Sunday, April 29, 2012

Throes of Democracy


I think this is a marvelous history of the US. McDougall explores themes in US history which are much richer and deeper than a simple chronological tale.

I was particularly taken by his conclusion on the Age of Jackson. He says there is a "blind men and the elephant quality about Jacksonian scholarship," as one (Schlesinger) looks at the period as "a lower-class protest against monied elites," another (Sellers) sees "Jacksonians as crusaders vainly resisting capitalism," another (Turner updated by Beard) sees "pioneer farmers" as "the core of Jackson's constituency," and another (Meyers) "linked mechanics and farmers by defining Democrats as nostalgic Jeffersonians damning monopolies and corruption in the name of republican virtue." Hofstadter sees Jacksonians as "frustrated capitalists hoping to expand opportunity."  Finally, Fischer "portrayed the democracy as an alliance of the libertarian Scots-Irish and hierarchical Cavalier cultures against the "ordered liberty" upheld by heirs of the Puritans."

McDougall accepts, and rejects, all of these interpretations. It was not a single ideology that united Democrats but "rather moods of the sort that shaped the contemporaneous Romantic era in culture. Americans of many sorts were in one bad mood or another between 1819 and 1850.  They were against many things and sensed that Jackson was, too."

McDougall goes on to list the moods, sometimes resulting in contradictory positions, held by the Democrats and the Whigs. These themes are still resident in the body politic today, almost 200 years later.

Who were the Democrats? Democrats found unbearable "the real or imagined contrast between the myth of equality and the very unequal outcome of free competition in an era of blistering change. "Jackson rallied "the largest possible number of voters to oppose the smallest and vaguest of enemies." For thirty years party leaders "damned corruption, corrupt bargains, conspiracies, "monster" banks, "satanic" mills, monopolies, aristocrats, usurpers, speculators, stockjobbers, abolitionists and meddling self-righteous reformers. Democrats invited any voter with a grievance to assume he had been cheated, thwarted, exploited by powerful men who rigged the game in their favor."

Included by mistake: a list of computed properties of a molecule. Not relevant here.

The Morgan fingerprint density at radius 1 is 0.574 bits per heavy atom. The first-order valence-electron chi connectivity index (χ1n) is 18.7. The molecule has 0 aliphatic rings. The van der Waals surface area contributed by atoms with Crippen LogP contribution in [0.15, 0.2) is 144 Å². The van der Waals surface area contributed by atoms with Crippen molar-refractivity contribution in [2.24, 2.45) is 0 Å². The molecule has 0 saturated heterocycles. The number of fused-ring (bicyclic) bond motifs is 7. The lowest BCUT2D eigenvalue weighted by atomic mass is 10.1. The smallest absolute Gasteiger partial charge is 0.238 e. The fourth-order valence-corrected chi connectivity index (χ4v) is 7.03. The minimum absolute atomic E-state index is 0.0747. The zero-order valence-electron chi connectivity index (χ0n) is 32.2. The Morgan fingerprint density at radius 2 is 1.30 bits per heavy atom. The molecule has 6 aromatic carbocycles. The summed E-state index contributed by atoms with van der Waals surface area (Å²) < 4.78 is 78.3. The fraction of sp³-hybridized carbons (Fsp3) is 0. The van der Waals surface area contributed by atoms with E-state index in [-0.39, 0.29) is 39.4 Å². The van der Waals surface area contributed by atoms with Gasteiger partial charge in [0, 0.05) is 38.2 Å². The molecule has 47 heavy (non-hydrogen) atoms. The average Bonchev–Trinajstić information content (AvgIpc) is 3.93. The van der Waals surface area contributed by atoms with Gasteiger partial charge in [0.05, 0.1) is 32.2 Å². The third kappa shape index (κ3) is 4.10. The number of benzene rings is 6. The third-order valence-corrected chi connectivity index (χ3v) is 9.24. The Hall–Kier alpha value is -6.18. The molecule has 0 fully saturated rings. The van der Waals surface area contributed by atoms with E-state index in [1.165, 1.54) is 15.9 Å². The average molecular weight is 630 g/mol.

Who were the Whigs? To the Democrats it was a "party of plutocrats, bluenoses, and their dupes." But to the Whigs they were the Party of Clay's "American System," high tariffs and internal improvements. "Whigs looked for the source of society's ills and found it inside individuals whose duty it was to purge their vices and serve the public good."

"Whigs wanted a people as good as their government. Democrats wanted a government as good as the people."

You can see some of the tenets of the current Democratic party in the Jacksonian Democrats. And you can see some of the tenets of the current GOP in the Whigs. But it's almost as if there is a cafeteria of themes, hopes, fears, ideas that remain the same, but the plate each party assembles changes over time.

The book is funny, as all great books are. I love this line, "Andrew Jackson entered the White House in a foul mood. Except for occasional sweet moments of vengeance he stayed angry for eight years."

It's a long book and heavy, literally, heavy. You know me, I love the look, feel and smell of books. But the weight was too much. I finished the first hundred pages or so and decided it was just too much weight to carry around. I'm reading the iBooks edition. I fear I will now be purchasing hardcover editions of books to put on the shelf and the iBooks edition for the actual reading. This means my book budget is about to increase 50%.


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